As a prerequisite to any House action on emergency funding for the border crisis, some House conservatives are pushing for a vote this week on a resolution declaring that President Obama already has "the necessary tools at his disposal" to address the flood of undocumented minors arriving from Central America.
The effort represents clear evidence of continued resistance within the Republican Conference toward approving any portion of Obama's request for $3.7 billion to deal with the surge of immigrants. Such a vote would enable these lawmakers to put on the record their reasons for believing the administration does not need supplemental appropriations.
Whether it would also provide political cover for them if they then turned around and voted to provide even a smaller amount is doubtful. There appears to be no guarantee of GOP unanimity behind a bill allowing increased spending, even if Speaker John Boehner permits a vote on a resolution of dissent.
The Republican maneuvering continues as the House is scheduled to adjourn on Thursday for all of August and into early September. As a result, time is running out for Boehner to decide whether to try to pass a bill before the break in response to Obama's request, whether it would be an effort realistically designed to get through both chambers, and whether he will need to rely on Democratic votes to do so.
Republican leaders on Monday night were finalizing language on the bill, to be presented to House Republicans in a closed-door conference on Tuesday morning. But rather than providing funding through the end of this calendar year—as was under consideration last week—Appropriations Committee Chairman Harold Rogers said Monday that this version would require the money provided to be used by Sept. 30.
He would not identify the precise amount of funding in the plan, other than to say it would be under $1 billion and would be offset by spending cuts elsewhere in the federal budget. Some sources have indicated it will be much less than $1 billion.
Regardless, it is expected to be significantly less than the Democratic-led Senate's $2.7 billion plan—which the White House said on Monday the administration supports—and would be a greatly scaled back version of the president's initial $3.7 billion request. That might not be a problem for the administration: The Congressional Budget Office has projected that even under Obama's proposal, just $25 million would actually be spent through September.
"I think this bill is a fair, even-handed, sufficient approach to solve the problem. What the Senate does, we'll have to wait and see," said Rogers, adding he was optimistic it could pass the House.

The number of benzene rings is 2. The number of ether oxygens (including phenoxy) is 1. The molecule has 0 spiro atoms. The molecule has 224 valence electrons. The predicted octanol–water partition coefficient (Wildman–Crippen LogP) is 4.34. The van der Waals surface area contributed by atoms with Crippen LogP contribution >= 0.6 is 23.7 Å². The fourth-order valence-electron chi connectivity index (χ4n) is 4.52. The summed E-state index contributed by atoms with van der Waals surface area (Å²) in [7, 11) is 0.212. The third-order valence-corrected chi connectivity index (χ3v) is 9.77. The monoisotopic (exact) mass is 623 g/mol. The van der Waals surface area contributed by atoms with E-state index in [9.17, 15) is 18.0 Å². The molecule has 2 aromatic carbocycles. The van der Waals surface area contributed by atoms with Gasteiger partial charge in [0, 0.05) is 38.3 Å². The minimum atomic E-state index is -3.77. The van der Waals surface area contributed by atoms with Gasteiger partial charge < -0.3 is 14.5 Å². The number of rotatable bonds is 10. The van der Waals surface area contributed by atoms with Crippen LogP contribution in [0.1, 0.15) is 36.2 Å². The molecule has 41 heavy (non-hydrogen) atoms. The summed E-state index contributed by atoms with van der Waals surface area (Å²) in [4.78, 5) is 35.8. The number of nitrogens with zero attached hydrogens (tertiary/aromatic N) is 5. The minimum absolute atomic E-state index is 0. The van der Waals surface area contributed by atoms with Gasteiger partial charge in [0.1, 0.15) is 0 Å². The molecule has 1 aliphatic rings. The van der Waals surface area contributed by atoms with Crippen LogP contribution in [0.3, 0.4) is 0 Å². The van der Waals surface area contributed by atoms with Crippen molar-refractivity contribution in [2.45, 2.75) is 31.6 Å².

Against this backdrop, some fiscal conservatives who have opposed any more spending did not appear to be backing off Monday on their insistence that they be able to make their case on the House floor. That was underscored in efforts to get a vote on a resolution authored by Rep. Trent Franks, R-Ariz., and sent Monday to House leaders. A copy was obtained by National Journal.
That wording declares that, "Whereas the President currently has the necessary tools at his disposal to solve the humanitarian crisis at the border with existing funding from Congress," that "Now, therefore be it resolved: That the House of Representatives agrees with the President that there is an actual humanitarian crisis on the border that only underscores the need to drop the politics and fix our immigration system once and for all."
The resolution further calls on the president "to use the resources already at his disposal to gain certifiable control of the border."
Among the courses of action recommended in the resolution would be for the president to "cease releasing convicted criminal aliens from detention," begin "cracking down on fraudulent asylum claims," and be "giving Border Patrol agents access to federal lands where drug traffickers, human smugglers, and unlawful migrants hide."
In addition, the resolution accuses the Obama administration of having sent "a broad signal to unlawful immigrants that, once they enter the United States, they can remain here in violation of the law without consequence." It demands that Obama instead "send a clear message that those who are seeking to enter the United States illegally will be returned to their home countries."
The resolution says the House stands ready to work with the president so that these "calls to action are realized as expeditiously as possible."
Franks declined to comment on his resolution. But a senior GOP aide said the resolution has a clear purpose: "It should be a matter of record that even without any additional funding, Obama has the necessary tools to begin stemming the flow of unlawful migrants."
The aide added that many Republicans expressed their support for such a vote in meetings last week of both the Republican Study Committee and the entire House Republican Conference.
This article is from the archive of our partner National Journal.
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